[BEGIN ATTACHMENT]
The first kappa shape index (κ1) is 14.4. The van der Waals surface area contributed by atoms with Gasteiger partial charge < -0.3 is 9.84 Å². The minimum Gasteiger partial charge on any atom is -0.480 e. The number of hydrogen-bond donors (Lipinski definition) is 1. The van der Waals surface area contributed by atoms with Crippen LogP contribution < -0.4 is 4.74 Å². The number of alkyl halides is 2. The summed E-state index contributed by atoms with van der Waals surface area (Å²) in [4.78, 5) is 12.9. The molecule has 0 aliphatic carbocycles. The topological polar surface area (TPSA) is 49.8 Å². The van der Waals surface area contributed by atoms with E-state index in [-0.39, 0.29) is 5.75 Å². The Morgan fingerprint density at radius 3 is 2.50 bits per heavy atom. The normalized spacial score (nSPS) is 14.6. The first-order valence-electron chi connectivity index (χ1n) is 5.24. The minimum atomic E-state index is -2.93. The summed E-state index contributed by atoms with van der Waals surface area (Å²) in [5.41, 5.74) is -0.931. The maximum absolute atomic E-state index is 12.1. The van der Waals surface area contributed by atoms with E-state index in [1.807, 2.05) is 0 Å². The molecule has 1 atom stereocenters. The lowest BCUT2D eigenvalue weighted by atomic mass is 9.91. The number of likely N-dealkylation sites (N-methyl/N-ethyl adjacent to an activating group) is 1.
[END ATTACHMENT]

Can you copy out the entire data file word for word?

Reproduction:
The first kappa shape index (κ1) is 14.4. The van der Waals surface area contributed by atoms with Gasteiger partial charge < -0.3 is 9.84 Å². The minimum Gasteiger partial charge on any atom is -0.480 e. The number of hydrogen-bond donors (Lipinski definition) is 1. The van der Waals surface area contributed by atoms with Crippen LogP contribution < -0.4 is 4.74 Å². The number of alkyl halides is 2. The summed E-state index contributed by atoms with van der Waals surface area (Å²) in [4.78, 5) is 12.9. The molecule has 0 aliphatic carbocycles. The topological polar surface area (TPSA) is 49.8 Å². The van der Waals surface area contributed by atoms with E-state index in [-0.39, 0.29) is 5.75 Å². The Morgan fingerprint density at radius 3 is 2.50 bits per heavy atom. The normalized spacial score (nSPS) is 14.6. The first-order valence-electron chi connectivity index (χ1n) is 5.24. The minimum atomic E-state index is -2.93. The summed E-state index contributed by atoms with van der Waals surface area (Å²) in [5.41, 5.74) is -0.931. The maximum absolute atomic E-state index is 12.1. The van der Waals surface area contributed by atoms with E-state index in [1.807, 2.05) is 0 Å². The molecule has 1 atom stereocenters. The lowest BCUT2D eigenvalue weighted by atomic mass is 9.91. The number of likely N-dealkylation sites (N-methyl/N-ethyl adjacent to an activating group) is 1.